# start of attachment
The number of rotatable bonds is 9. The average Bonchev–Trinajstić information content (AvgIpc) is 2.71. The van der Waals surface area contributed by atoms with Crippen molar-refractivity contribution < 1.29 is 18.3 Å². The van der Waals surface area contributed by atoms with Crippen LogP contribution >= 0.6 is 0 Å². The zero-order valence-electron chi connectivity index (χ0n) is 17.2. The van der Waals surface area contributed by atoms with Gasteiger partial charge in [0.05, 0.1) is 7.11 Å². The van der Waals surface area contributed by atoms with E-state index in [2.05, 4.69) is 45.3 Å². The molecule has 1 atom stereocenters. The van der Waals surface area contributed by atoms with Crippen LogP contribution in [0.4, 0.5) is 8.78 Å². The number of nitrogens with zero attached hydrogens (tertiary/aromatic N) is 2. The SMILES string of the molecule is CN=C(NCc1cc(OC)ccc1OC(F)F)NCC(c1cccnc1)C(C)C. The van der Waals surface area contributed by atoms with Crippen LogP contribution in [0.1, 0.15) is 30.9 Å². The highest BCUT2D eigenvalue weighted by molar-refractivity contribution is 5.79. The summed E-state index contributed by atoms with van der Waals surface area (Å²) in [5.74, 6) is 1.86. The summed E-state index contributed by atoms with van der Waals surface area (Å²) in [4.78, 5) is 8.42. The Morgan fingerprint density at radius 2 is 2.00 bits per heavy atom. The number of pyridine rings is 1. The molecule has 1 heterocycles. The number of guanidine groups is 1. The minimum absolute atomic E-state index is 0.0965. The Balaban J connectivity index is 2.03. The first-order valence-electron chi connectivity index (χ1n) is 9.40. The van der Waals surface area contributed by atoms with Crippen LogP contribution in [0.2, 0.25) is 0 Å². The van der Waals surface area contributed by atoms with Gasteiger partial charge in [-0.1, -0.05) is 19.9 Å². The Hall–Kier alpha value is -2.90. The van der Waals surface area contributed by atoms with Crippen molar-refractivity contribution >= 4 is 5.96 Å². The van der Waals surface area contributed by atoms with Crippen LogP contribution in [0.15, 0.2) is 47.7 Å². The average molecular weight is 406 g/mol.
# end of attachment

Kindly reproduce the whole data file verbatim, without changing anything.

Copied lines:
The number of rotatable bonds is 9. The average Bonchev–Trinajstić information content (AvgIpc) is 2.71. The van der Waals surface area contributed by atoms with Crippen molar-refractivity contribution < 1.29 is 18.3 Å². The van der Waals surface area contributed by atoms with Crippen LogP contribution >= 0.6 is 0 Å². The zero-order valence-electron chi connectivity index (χ0n) is 17.2. The van der Waals surface area contributed by atoms with Gasteiger partial charge in [0.05, 0.1) is 7.11 Å². The van der Waals surface area contributed by atoms with E-state index in [2.05, 4.69) is 45.3 Å². The molecule has 1 atom stereocenters. The van der Waals surface area contributed by atoms with Crippen LogP contribution in [0.4, 0.5) is 8.78 Å². The number of nitrogens with zero attached hydrogens (tertiary/aromatic N) is 2. The SMILES string of the molecule is CN=C(NCc1cc(OC)ccc1OC(F)F)NCC(c1cccnc1)C(C)C. The van der Waals surface area contributed by atoms with Crippen LogP contribution in [0.1, 0.15) is 30.9 Å². The highest BCUT2D eigenvalue weighted by molar-refractivity contribution is 5.79. The summed E-state index contributed by atoms with van der Waals surface area (Å²) in [5.74, 6) is 1.86. The summed E-state index contributed by atoms with van der Waals surface area (Å²) in [4.78, 5) is 8.42. The Morgan fingerprint density at radius 2 is 2.00 bits per heavy atom. The number of pyridine rings is 1. The molecule has 1 heterocycles. The number of guanidine groups is 1. The minimum absolute atomic E-state index is 0.0965. The Balaban J connectivity index is 2.03. The first-order valence-electron chi connectivity index (χ1n) is 9.40. The van der Waals surface area contributed by atoms with Crippen LogP contribution in [0.2, 0.25) is 0 Å². The van der Waals surface area contributed by atoms with Gasteiger partial charge in [-0.1, -0.05) is 19.9 Å². The Hall–Kier alpha value is -2.90. The van der Waals surface area contributed by atoms with Crippen molar-refractivity contribution >= 4 is 5.96 Å². The van der Waals surface area contributed by atoms with Crippen LogP contribution in [0.15, 0.2) is 47.7 Å². The average molecular weight is 406 g/mol.